Eternal speak is my own term for how the Lord speaks to us. He doesn’t talk to us in terms of this month or this year, but always and forever in terms of eternal outcomes. Here are two scriptural sources that illustrate this point, one from the Old Testament, and the other from the Book of Mormon.

1 Kings 9:4-9

4. And if thou wilt walk before me, as David thy father walked, in integrity of heart, and in uprightness, to do according to all that I have commanded thee, and wilt keep my statutes and my judgments:

5. Then I will establish the throne of thy kingdom upon Israel for ever, as I promised to David thy father, saying, There shall not fail thee a man upon the throne of Israel.

6. But if ye shall at all turn from following me, ye or your children, and will not keep my commandments and my statutes which I have set before you, but go and serve other gods, and worship them:

7. Then will I cut off Israel out of the land which I have given them; and this house, which I have hallowed for my name, will I cast out of my sight; and Israel shall be a proverb and a byword among all people:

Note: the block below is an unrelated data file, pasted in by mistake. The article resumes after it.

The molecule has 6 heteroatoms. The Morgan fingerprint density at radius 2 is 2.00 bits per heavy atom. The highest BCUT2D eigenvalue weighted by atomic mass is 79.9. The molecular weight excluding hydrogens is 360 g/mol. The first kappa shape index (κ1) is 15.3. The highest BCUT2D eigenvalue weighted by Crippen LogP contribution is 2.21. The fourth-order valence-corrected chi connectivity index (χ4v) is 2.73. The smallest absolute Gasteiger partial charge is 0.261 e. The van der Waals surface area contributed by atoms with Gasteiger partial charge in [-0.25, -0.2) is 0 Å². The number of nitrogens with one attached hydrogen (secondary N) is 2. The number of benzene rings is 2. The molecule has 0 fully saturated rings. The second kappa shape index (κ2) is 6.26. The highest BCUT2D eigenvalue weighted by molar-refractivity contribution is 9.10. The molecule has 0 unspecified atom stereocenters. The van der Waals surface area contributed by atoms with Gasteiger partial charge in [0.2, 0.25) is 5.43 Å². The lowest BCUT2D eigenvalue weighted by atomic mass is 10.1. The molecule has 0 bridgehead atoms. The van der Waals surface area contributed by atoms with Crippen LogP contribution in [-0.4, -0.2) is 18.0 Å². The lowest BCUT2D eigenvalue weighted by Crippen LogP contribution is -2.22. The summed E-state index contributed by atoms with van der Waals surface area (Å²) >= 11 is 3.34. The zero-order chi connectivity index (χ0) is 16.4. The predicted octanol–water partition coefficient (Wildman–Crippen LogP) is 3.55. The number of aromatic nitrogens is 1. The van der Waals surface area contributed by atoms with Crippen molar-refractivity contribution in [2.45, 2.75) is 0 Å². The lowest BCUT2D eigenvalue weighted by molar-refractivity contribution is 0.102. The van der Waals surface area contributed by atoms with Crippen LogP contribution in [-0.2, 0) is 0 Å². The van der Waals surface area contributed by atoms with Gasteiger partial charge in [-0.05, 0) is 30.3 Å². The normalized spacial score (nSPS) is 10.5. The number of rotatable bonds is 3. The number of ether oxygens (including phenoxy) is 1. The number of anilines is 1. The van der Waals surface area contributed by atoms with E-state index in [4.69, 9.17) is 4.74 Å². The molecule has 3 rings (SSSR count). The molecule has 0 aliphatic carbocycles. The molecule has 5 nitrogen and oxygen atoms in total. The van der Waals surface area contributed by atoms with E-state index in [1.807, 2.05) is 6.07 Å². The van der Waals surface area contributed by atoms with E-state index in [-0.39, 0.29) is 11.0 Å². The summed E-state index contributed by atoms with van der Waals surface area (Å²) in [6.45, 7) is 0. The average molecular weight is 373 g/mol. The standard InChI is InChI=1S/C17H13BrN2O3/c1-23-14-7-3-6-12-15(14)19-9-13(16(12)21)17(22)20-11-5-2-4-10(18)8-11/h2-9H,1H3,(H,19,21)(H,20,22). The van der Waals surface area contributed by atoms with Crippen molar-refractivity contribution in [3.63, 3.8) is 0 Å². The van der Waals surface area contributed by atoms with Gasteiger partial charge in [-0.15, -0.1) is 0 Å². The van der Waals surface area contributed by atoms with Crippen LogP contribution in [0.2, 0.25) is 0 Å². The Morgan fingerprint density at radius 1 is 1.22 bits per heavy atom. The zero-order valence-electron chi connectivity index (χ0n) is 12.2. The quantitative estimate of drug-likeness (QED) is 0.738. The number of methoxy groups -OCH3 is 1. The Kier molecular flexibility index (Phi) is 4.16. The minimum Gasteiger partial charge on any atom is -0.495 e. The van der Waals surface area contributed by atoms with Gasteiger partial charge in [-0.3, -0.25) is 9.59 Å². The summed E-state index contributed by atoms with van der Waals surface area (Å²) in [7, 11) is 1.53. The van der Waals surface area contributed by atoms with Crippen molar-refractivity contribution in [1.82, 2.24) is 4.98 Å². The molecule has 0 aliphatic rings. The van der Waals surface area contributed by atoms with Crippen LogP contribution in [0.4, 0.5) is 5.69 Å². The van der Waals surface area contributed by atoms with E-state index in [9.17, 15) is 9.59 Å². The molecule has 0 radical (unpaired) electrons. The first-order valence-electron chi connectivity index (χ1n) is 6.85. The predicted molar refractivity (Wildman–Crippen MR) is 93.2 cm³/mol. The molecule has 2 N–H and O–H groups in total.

8. And at this house, which is high, every one that passeth by it shall be astonished, and shall hiss; and they shall say, Why hath the Lord done thus unto this land, and to this house?

9. And they shall answer, Because they forsook the Lord their God, who brought forth their fathers out of the land of Egypt, and have taken hold upon other gods, and have worshiped them, and served them: therefore hath the Lord brought upon them all this evil.

Solomon's Temple

Solomon’s Temple

In verse five he promises Solomon that David’s line will remain as the kings over Israel forever. But there is always this caveat, that if their behavior changes from obedience to disobedience then that will change their promised outcome. In this case, the family line is told that turning away from worshiping God will not only remove them from ruling Israel, but that the Lord would cut off all of Israel and that all the people around them would marvel at the greatness of their fall from favor with their God.